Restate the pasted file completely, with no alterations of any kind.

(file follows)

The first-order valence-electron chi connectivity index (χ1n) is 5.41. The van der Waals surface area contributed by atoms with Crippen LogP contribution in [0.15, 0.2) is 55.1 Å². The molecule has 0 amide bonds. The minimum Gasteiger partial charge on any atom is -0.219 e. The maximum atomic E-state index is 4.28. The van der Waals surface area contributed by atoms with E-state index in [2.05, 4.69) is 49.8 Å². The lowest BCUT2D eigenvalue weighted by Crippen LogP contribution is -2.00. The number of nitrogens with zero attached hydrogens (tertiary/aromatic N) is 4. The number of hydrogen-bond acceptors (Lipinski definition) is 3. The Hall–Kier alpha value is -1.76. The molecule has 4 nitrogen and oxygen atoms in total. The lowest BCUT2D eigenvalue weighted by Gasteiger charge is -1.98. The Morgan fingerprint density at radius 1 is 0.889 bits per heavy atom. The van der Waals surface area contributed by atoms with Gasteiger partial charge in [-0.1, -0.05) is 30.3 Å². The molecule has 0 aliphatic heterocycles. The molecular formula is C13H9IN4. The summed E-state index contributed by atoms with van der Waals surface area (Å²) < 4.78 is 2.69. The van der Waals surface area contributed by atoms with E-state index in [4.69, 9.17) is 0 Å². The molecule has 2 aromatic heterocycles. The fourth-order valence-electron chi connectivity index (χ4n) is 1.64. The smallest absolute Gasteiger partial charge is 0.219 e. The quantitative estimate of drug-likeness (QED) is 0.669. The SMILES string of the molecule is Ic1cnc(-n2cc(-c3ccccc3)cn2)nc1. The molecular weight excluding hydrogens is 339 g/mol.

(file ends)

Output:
The first-order valence-electron chi connectivity index (χ1n) is 5.41. The van der Waals surface area contributed by atoms with Crippen LogP contribution in [0.15, 0.2) is 55.1 Å². The molecule has 0 amide bonds. The minimum Gasteiger partial charge on any atom is -0.219 e. The maximum atomic E-state index is 4.28. The van der Waals surface area contributed by atoms with E-state index in [2.05, 4.69) is 49.8 Å². The lowest BCUT2D eigenvalue weighted by Crippen LogP contribution is -2.00. The number of nitrogens with zero attached hydrogens (tertiary/aromatic N) is 4. The number of hydrogen-bond acceptors (Lipinski definition) is 3. The Hall–Kier alpha value is -1.76. The molecule has 4 nitrogen and oxygen atoms in total. The lowest BCUT2D eigenvalue weighted by Gasteiger charge is -1.98. The Morgan fingerprint density at radius 1 is 0.889 bits per heavy atom. The van der Waals surface area contributed by atoms with Gasteiger partial charge in [-0.1, -0.05) is 30.3 Å². The molecule has 0 aliphatic heterocycles. The molecular formula is C13H9IN4. The summed E-state index contributed by atoms with van der Waals surface area (Å²) < 4.78 is 2.69. The van der Waals surface area contributed by atoms with E-state index in [4.69, 9.17) is 0 Å². The molecule has 2 aromatic heterocycles. The fourth-order valence-electron chi connectivity index (χ4n) is 1.64. The smallest absolute Gasteiger partial charge is 0.219 e. The quantitative estimate of drug-likeness (QED) is 0.669. The SMILES string of the molecule is Ic1cnc(-n2cc(-c3ccccc3)cn2)nc1. The molecular weight excluding hydrogens is 339 g/mol.